- Paul Goodman wrote in his 1972 taxonomy of the nine kinds of silence. But where, asks Maria Popova, does the modern soul go to commune with the cosmos in a civilisation increasingly savaged by noise? Where do we find, and how do we protect, those places where, in the lovely words of the poet Wendell Berry, “one’s inner voices become audible [and,] in consequence, one responds more clearly to other lives”? Popova points to acoustic ecologist Gordon Hempton who has devoted his life collecting more than 100 recordings from silent places is the idea that “there is a fundamental frequency for each habitat” - a tonal quality that shapes the sense of place and the quality of presence. What emerges for Popova is the embodied awareness that silence, like the art of sculpture, is the removal of excess material so that the true form - of one’s consciousness, of the world, of life itself - can be revealed.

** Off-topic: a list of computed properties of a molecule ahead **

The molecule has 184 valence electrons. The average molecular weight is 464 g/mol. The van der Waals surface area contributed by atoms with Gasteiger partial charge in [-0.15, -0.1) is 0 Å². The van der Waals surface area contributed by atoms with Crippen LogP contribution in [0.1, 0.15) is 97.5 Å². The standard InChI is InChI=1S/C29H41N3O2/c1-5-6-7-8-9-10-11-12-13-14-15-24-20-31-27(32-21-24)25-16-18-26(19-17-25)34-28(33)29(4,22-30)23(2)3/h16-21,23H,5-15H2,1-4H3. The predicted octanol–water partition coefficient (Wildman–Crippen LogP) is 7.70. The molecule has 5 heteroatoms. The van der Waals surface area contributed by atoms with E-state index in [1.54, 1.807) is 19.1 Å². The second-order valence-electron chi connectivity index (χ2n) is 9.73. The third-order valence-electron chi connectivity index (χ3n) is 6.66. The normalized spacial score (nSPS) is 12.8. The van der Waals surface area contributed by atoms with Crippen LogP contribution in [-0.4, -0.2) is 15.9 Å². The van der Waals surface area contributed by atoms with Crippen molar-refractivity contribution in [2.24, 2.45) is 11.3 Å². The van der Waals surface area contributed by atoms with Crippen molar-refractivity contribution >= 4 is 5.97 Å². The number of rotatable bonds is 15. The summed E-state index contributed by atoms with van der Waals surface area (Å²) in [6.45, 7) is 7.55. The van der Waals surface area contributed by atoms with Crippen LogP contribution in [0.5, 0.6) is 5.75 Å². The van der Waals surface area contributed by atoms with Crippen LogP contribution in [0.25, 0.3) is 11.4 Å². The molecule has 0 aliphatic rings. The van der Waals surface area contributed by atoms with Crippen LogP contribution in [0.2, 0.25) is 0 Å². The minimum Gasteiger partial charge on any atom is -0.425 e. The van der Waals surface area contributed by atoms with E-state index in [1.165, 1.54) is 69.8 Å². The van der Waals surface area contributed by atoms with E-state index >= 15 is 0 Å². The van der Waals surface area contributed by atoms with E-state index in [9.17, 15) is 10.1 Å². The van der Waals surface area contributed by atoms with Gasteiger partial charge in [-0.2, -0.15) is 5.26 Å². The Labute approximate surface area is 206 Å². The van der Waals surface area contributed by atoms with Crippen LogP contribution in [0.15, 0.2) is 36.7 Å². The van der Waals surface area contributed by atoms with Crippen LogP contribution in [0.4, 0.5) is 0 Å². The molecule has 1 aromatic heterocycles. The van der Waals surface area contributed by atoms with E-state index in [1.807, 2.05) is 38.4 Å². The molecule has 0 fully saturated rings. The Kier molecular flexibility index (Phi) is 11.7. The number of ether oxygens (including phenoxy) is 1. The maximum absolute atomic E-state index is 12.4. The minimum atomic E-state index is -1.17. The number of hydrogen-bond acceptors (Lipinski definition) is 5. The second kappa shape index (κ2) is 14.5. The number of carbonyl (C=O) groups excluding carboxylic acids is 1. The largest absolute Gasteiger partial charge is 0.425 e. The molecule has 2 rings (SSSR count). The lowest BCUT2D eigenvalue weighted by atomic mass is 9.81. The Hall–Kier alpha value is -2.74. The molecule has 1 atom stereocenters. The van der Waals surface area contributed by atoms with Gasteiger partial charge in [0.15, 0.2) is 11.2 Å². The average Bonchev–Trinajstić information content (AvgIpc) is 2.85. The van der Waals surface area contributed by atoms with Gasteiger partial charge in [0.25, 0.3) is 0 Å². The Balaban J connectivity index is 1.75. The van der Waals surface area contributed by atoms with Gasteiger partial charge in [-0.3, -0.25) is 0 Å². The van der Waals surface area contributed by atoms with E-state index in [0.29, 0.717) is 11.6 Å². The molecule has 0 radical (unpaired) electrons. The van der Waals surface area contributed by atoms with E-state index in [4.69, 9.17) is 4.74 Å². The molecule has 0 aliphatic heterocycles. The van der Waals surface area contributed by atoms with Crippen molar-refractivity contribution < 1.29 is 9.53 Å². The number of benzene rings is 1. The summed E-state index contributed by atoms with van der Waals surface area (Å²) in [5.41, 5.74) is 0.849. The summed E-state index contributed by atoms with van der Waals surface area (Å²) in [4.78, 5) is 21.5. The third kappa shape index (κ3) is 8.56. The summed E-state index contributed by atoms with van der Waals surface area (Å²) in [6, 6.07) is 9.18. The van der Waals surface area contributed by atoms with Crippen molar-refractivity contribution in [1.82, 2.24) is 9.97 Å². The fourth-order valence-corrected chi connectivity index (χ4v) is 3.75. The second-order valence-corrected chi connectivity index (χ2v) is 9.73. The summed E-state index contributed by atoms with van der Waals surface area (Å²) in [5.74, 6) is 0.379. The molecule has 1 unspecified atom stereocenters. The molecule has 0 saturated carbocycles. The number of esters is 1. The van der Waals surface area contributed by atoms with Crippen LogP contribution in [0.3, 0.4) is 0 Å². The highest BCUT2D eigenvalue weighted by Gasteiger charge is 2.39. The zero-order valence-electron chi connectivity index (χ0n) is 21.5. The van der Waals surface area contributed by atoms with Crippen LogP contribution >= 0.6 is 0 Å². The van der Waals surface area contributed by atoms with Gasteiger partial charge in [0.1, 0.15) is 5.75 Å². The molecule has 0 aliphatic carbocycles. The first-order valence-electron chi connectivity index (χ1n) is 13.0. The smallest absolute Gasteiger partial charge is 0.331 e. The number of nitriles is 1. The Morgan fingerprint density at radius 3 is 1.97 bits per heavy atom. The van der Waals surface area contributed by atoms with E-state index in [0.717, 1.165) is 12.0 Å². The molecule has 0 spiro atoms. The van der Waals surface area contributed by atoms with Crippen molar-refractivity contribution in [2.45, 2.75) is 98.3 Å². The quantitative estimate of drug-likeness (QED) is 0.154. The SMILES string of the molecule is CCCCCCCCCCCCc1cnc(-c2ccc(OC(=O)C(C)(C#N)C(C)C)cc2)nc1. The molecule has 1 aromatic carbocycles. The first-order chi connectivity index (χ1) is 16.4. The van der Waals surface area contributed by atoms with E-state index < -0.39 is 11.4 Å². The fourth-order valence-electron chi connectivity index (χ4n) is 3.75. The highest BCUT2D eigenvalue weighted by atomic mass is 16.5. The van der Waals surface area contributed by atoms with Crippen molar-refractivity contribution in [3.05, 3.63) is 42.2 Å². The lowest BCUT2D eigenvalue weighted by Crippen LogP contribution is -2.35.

- Cities deserted. Flight-paths quiet. The roads virtually empty. One of the new experiences that the global lockdown of 2020 gave people was a greater silence or, more accurately, a greater range of silences. Now, you might think of silence as a cheap commodity. Virtually everyone can access it and there’s an inexhaustible supply of the stuff. After all, isn’t silence just what is left when there’s nothing more interesting going on? But, as Kate McLoughlin, Professor of Literature at Oxford learned since she began writing a literary history of silence in 2018, there are rich intellectual traditions informing the act of not saying anything.
- Indeed, since lockdowns began, there has been an unprecedented reduction in human-created noise. Human movements have lessened, the circle of existence is closer, people are more still. As the din of human activity has quieted down, people around the world have reported hearing an increase in the songs of birds, the chirping of insects, and the myriad sounds of non-human life.
- Many people find that the second they attempt to sit still and quiet their thoughts, the “monkey mind”- a restless, chattering creature- takes over. Monkey mind might feel like a modern phenomenon, but the concept dates back to Japanese and Chinese Buddhist teachings over 1,500 years old, where the monkey represented human consciousness.